|Who remembers Uncle Mistletoe?|
Going downtown to check out the department store window displays for the Christmas holiday season is supposed to be one of those quintessential experiences that defines the character of Chicago. Yet I can’t remember the last time I actually did that.
It may well have been back when I was still legally a child. Considering that I’m now into middle-age, that means it has been a long, long time.
NOW I KNOW some people are going to argue that the unique character of those department store displays was lost when places like Marshal Field’s and Carson, Pirie, Scott ceased to be locally-owned entities. The fact that Field’s is now Macys and Carson’s on State Street is nothing, although it may someday become a Target only further adds to any loss of distinct character.
What we get now are some sort of generic displays that I must admit to paying no attention to.
In fact, this time of year, I go out of my way to avoid State Street and Michigan Avenue whenever I can, along with anything resembling crowded shopping malls. Too many people creating congestion for the mess of commercialized holiday shopping.
(Yes, I’m probably in need of “Linus” coming in about now to remind me of the true meaning of Christmas, but that is a commentary for another day).
MAYBE IT IS just age coming on for me. But where is the sense of holiday spectacle that used to make a trip to our city’s downtown business district worth making? I can’t help but think that the children of today (such as my nephews and nieces) have lost out on something by never getting the chance to see a mass spectacle of people showing up along State Street (even if their parents had no intention of buying anything that day) to guess at what wonderments they would get to see along, “that Great Street.”
|This 1909 postcard of the old Siegel-Cooper department storeon State Street (later, Sears Roebuck & Co.) includes the holiday-decorated windows. Image provided by Chuckman Chicago Nostalgia|
I’m not normally of the type who thinks that everything was better back some 30 or 40 years ago (even though, in many cases, it was). But I’m feeling particularly nostalgic these days for the Christmases of my youth, and wishing that some of those traits could have been retained.
Part of this may very well be due to the loss of my mother just over a month ago. So much of my Christmas holiday routine in recent years had centered around trying to bring her some joy. Now, I have to figure out new ways to occupy my time at this holiday season (or else risk becoming one of those hermits who spend the day locked away).
That certainly is not my intention. But it does seem to have me reminiscing for those December days back when I was 7 or 8 (and my brother, Chris, was about 2 or 3) and our parents took us to State Street.
I CAN REMEMBER the anticipation of checking out each store, going from window to window to watch whatever respective story line was being told build to its conclusion. Even with that hideous mall-like configuration that kept traffic off State Street, the area seemed to have more character then than it does now.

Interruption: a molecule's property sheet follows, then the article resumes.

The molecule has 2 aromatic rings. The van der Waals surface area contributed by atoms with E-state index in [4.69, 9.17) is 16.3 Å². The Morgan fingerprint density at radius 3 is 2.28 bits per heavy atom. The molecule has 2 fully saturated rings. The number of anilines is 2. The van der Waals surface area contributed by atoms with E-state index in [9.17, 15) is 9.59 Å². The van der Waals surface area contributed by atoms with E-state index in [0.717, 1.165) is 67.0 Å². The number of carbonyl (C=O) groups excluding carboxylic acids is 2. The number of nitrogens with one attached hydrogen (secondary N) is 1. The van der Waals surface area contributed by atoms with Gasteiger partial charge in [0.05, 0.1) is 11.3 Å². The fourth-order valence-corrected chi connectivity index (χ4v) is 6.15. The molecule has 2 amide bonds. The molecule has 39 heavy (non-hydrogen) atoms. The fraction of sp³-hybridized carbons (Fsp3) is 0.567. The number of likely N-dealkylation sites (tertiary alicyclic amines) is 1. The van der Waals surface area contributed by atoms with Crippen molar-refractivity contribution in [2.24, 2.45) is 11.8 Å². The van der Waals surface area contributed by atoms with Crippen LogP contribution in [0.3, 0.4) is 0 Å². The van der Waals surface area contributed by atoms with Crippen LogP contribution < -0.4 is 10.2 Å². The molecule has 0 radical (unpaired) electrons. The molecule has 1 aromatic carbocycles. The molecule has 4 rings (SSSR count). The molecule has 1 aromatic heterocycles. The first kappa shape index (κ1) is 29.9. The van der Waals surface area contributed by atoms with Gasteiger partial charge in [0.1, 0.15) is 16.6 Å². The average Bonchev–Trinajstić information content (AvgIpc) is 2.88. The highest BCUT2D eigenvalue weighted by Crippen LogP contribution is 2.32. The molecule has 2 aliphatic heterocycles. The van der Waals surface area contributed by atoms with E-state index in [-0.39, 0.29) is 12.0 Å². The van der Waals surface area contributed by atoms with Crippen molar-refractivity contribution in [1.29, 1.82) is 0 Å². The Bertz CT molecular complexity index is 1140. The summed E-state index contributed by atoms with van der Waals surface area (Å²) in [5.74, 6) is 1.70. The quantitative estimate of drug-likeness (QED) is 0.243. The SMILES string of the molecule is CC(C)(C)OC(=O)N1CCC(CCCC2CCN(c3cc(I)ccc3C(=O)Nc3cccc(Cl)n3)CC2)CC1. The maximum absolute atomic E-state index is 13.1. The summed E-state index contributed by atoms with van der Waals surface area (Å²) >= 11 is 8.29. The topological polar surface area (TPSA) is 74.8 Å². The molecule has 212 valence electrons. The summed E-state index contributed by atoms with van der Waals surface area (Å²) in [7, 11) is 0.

Simple stuff, but more mentally intoxicating than any of the video games that I see my nephew who is roughly that age play these days. Or maybe, just maybe, I’m becoming a tad grouchy in my old age.
It almost seems like when it comes to a public holiday display in Chicago these days, we have to focus our attention away from State Street and its generically-decorated windows and focus on Daley Plaza.
In the shadow of the Picasso statue, we get the official city holiday tree (which was lit back on Nov. 24) and the official city Hanukkah menorah (whose time has passed since the Jewish holiday came early this year at the beginning of December).
PERHAPS THAT IS part of my dismay with public holiday displays – they come so ridiculously early. I know that in my immediate neighborhood, wreaths with red bows were hung from all the public lamp-posts and some colorful Christmas lights were set up – back at the end of October.
I hadn’t even seen the kids come scavenging through my neighborhood in search of Halloween candy when the first municipal Christmas decorations were erected.
Although I’m sure to some people, the more tragic act of Chicago-style Christmas is the restrictions in the downtown high rises against live Christmas trees in the residential units (officials fear the potential of a fire – one nitwit with a dried-out tree can cause an ignition that leaves many pricey units uninhabitable).
Personally, the idea of an artificial tree doesn’t bother me too much. In certain circumstances, they can be more practical. I could even see in cases of the high-rises, where there might be risk of branches or bristles falling hundreds of feet to the streets below, creating more of a mess.
SO THIS IS what has become of Christmas in Chicago – generic window displays, public decorations erected a couple of holiday seasons too early, and some people griping about too-tough restrictions.
|How many children of a century ago were scared off by this 1902 incarnation of Santa Claus on State Street?|
But perhaps I’m coming off a bit too grouchy. It is, after all, a holiday to celebrate the spirit of life and joy, which is why I always find it a downer that some people are determined to put a negative spin on this holiday by making a stink over whether to say “Merry Christmas” or “Happy Holidays?”
Either works in my mind. Or how about, “Feliz Navidad” (except that will leave the nativist crowd p-o’ed these days).